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What is a Living Will – Definition

What is a Living Will?

A survivor will provide instructions to your healthcare provider if you are unable to communicate. If you suffer irreversible or terminal injury, life will decide whether you want to receive medical treatment to prolong your life.

Why is it important to have a Living Will?

Making a living will reduce the uncertainty of your desires, by explaining how you would like to proceed with the use of life-saving measures if the situation arises. A living will should always be a part of you estate planning,

If there is no living will, physicians will turn to the immediate family to make important medical decisions. Typically, a spouse will consult the individual first, then any child. However, it is highly recommended that everyone has access to not only your physicians to provide guidance, but also to prevent any additional tension, disagreements, emotional burden, or even legal battles between family members. There is also a living will for.

What does a living will look like?

Living wills will appear differently to everyone, depending on a person’s wishes and witnesses and state regulations surrounding notarization. For example, in New York and Virginia, you need two witnesses, while in Massachusetts and Michigan, there is no need for witnesses.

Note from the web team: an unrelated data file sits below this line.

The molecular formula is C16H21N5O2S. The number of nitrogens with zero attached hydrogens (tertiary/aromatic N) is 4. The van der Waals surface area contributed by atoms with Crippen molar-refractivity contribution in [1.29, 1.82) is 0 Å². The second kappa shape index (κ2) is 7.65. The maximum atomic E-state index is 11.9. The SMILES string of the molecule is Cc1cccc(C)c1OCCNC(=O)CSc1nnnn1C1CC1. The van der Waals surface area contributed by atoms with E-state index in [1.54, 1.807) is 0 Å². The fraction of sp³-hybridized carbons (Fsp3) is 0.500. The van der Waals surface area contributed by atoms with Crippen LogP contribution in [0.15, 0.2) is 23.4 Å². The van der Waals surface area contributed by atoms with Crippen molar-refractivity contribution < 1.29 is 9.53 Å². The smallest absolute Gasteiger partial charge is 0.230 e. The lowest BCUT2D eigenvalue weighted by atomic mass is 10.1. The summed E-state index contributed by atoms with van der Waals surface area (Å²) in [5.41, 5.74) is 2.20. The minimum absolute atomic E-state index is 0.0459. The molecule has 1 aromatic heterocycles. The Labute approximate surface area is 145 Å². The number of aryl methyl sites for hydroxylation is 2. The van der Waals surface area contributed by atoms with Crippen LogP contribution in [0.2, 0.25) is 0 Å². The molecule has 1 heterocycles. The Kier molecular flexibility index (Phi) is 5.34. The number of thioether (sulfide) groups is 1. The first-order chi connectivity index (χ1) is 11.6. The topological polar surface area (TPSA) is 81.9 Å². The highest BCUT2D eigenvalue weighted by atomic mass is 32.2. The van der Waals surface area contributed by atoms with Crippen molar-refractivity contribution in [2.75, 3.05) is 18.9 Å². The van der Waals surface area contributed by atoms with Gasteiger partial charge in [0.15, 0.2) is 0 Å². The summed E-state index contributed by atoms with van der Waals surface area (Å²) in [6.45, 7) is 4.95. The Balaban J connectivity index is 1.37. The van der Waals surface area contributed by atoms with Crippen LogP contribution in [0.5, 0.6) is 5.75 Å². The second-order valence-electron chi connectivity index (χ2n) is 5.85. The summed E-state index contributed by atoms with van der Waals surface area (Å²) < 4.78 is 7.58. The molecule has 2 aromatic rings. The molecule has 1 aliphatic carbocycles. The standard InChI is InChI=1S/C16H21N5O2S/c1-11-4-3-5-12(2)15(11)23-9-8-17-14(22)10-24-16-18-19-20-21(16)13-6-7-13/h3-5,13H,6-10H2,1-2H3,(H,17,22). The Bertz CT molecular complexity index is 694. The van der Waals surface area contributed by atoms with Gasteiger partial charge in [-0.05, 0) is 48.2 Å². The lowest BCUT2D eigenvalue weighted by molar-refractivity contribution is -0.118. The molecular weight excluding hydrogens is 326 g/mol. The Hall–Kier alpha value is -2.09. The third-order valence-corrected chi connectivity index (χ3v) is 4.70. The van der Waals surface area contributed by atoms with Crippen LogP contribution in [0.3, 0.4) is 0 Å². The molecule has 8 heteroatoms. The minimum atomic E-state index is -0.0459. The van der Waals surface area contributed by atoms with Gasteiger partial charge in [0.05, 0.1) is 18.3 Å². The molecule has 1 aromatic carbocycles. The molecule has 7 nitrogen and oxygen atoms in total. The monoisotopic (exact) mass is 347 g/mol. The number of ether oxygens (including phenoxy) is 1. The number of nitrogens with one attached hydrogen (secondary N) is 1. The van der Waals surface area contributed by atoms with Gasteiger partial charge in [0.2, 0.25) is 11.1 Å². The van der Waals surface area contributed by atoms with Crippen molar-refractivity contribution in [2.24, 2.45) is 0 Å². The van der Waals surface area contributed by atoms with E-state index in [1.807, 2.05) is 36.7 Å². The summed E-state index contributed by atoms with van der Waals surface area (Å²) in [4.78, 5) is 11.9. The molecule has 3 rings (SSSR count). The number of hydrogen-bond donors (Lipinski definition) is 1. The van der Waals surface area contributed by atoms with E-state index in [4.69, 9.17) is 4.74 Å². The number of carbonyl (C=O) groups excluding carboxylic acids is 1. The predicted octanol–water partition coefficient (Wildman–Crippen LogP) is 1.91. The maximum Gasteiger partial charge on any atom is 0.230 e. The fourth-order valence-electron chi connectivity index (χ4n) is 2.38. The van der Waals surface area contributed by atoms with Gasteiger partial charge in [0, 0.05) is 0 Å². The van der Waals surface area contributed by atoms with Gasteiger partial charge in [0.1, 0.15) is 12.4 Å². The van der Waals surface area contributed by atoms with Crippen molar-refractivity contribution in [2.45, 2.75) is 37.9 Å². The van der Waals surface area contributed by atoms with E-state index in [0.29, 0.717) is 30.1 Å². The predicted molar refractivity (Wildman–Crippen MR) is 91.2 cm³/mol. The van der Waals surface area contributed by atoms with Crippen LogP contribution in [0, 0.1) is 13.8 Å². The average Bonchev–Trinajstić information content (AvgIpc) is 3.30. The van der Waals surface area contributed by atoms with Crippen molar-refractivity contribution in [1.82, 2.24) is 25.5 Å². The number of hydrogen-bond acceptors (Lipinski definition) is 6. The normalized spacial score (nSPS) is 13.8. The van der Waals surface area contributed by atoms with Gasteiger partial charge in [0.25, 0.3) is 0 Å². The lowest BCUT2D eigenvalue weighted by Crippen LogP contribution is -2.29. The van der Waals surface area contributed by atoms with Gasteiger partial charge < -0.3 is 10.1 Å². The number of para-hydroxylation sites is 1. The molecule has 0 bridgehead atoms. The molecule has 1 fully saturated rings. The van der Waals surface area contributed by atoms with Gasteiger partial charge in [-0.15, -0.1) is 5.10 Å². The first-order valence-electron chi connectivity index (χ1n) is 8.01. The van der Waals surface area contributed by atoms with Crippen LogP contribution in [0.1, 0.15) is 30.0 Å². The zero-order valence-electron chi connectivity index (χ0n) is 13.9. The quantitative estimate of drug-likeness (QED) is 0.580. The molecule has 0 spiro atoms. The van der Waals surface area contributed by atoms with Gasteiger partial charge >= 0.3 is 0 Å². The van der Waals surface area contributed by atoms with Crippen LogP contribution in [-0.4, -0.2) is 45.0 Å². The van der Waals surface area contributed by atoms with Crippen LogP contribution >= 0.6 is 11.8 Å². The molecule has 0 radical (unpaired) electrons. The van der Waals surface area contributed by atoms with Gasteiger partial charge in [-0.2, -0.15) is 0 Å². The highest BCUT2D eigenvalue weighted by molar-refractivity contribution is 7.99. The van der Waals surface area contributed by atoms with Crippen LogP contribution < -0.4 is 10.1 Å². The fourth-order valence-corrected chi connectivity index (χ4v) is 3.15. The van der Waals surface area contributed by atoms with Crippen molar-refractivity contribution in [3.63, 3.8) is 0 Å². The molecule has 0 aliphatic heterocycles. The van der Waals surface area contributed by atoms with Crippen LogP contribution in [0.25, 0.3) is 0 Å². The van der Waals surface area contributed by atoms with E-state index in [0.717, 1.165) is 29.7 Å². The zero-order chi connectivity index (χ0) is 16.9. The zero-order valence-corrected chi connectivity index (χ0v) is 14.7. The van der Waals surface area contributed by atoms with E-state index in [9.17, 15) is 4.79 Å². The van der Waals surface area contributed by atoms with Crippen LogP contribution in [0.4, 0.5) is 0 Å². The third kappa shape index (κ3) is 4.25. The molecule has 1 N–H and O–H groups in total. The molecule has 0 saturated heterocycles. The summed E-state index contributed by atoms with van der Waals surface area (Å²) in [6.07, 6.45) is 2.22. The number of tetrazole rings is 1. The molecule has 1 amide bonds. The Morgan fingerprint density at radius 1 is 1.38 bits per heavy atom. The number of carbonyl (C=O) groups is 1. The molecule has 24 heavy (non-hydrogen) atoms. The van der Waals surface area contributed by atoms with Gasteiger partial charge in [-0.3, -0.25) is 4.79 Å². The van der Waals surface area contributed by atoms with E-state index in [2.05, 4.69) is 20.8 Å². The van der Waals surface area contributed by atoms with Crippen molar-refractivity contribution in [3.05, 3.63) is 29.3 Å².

Your life may have more general directions, such as stopping any life-process when there is little chance of survival, or it may be very elaborate. This may include specific instructions on treatment and care that you may or may not want (for example, ventilators or artificial nutrition and hydration). It is also recommended that the will state whether the person wishes to donate organs for transplantation or research purposes. A living will should outline end-of-life wishes, such as whether you want to die at home or in hospital.

To see what rules apply in your state and what you can include in a living will, take a look at E-Forms Living Will Form,

What is the difference between Living Will and Advance Directive?

These words are used similarly, but they are not exactly the same.

If you become disabled and there is no hope of recovery, a survivor will communicate your wishes regarding life-saving measures and medical treatment. It is effective only when a person is terminally ill. On the other hand, an advance directive is much more comprehensive, allowing you to give multiple health directives and designate someone else to make decisions for you in the event of a disability. They tend to be more comprehensive and may include several components, such as living wills, DNR orders, or medical powers of attorney, which are prepared in advance of disability or health problems.

Wealthspire Advisors is a registered investment advisory and subsidiary of NFP Corp.
This information should not be treated as a recommendation to buy, offer to sell, or solicit an offer to buy a particular security or investment strategy. Comment provided is for informational purposes only and should not be relied upon for accounting, legal or tax advice. While the information is believed to be reliable, Wealthspire Advisors cannot guarantee its accuracy, completeness or suitability for any purpose, and makes no warranties with respect to the results obtained from its use. ©2011 Wealthspire Advisors.

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